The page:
The influential Business Roundtable, for its part, said last year in response to the mandate that it welcomed “the Biden administration’s continued vigilance in the fight against Covid.” It noted that many companies had already implemented vaccine mandates on their own.

On Thursday, it said it respected the Supreme Court’s judgment.

“While companies may take different approaches based on their unique circumstances and diverse workforces, employee and customer safety remain paramount, and efforts to promote vaccination will not abate,” CEO Joshua Bolten said in a statement.

The first big IPO of the year is a hit

Shares of private equity firm TPG jumped 15% in their first day of trading on Thursday, sending a positive signal to companies that are debating whether to go public in the early days of 2022.

The latest: Demand was strong for stock in TPG, whose initial public offering raised $1 billion. Shares closed at $34 apiece, giving the company — which was founded in 1992 and manages about $109 billion in assets — a market value of $10 billion. Its investments include Airbnb, Spotify, fitness chain Crunch and Vice Media.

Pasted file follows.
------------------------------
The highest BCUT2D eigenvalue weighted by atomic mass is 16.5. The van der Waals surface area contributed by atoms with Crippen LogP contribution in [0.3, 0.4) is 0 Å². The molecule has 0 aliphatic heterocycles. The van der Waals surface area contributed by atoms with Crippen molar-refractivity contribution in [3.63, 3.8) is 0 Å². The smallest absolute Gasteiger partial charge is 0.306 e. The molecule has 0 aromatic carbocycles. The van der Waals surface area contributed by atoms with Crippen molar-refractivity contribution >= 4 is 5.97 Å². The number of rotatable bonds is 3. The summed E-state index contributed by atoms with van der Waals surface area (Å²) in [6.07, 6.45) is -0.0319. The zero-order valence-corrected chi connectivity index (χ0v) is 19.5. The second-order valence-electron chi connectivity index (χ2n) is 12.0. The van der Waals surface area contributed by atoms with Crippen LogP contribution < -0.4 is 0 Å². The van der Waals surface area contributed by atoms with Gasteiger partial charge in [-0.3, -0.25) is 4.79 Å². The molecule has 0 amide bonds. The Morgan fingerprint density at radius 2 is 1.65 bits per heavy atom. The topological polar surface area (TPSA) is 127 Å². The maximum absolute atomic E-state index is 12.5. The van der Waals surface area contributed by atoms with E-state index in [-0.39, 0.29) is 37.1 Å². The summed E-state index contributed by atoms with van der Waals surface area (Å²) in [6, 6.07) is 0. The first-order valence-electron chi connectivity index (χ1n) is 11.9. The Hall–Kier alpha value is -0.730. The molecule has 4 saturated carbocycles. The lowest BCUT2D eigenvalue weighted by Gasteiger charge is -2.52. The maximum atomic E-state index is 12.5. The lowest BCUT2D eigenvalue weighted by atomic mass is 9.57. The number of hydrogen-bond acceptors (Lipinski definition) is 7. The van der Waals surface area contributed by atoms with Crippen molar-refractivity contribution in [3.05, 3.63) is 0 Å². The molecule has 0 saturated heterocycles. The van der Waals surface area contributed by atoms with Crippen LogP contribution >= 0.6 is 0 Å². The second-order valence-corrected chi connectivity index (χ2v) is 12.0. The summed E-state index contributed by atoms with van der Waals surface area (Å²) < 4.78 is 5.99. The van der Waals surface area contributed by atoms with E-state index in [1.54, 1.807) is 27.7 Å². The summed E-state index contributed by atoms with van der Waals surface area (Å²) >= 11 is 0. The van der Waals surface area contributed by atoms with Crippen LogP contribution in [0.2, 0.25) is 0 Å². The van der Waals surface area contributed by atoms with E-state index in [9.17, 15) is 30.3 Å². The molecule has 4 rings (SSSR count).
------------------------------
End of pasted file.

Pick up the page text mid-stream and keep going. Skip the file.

Attention will now turn to other companies like Turo, the car-sharing platform that filed to go public earlier this week. Its listing will be a key test for startups that have thrived during the pandemic, but now need to prove their business models can hold up during the next phase of the economic cycle.

The company is often pitched as Airbnb for cars. It’s generated hype as people rethink vehicle ownership — especially at a time when prices for cars are soaring.

Turo, which was founded in 2010, said in its IPO paperwork that it generated more than $330 million in revenue during the first nine months of last year, an increase of 207% compared to 2020. But its losses shot up, too.

Up next

BlackRock, Citigroup, JPMorgan Chase and Wells Fargo report results before US markets open.

Also today:

  • US retail sales for December post at 8:30 a.m. ET.
  • The University of Michigan’s consumer sentiment survey for January arrives at 10 a.m. ET.

Coming next week: Before the Bell will be off Monday, when US markets are closed. We’ll be back Tuesday, when BNY Mellon, Goldman Sachs and Truist report earnings.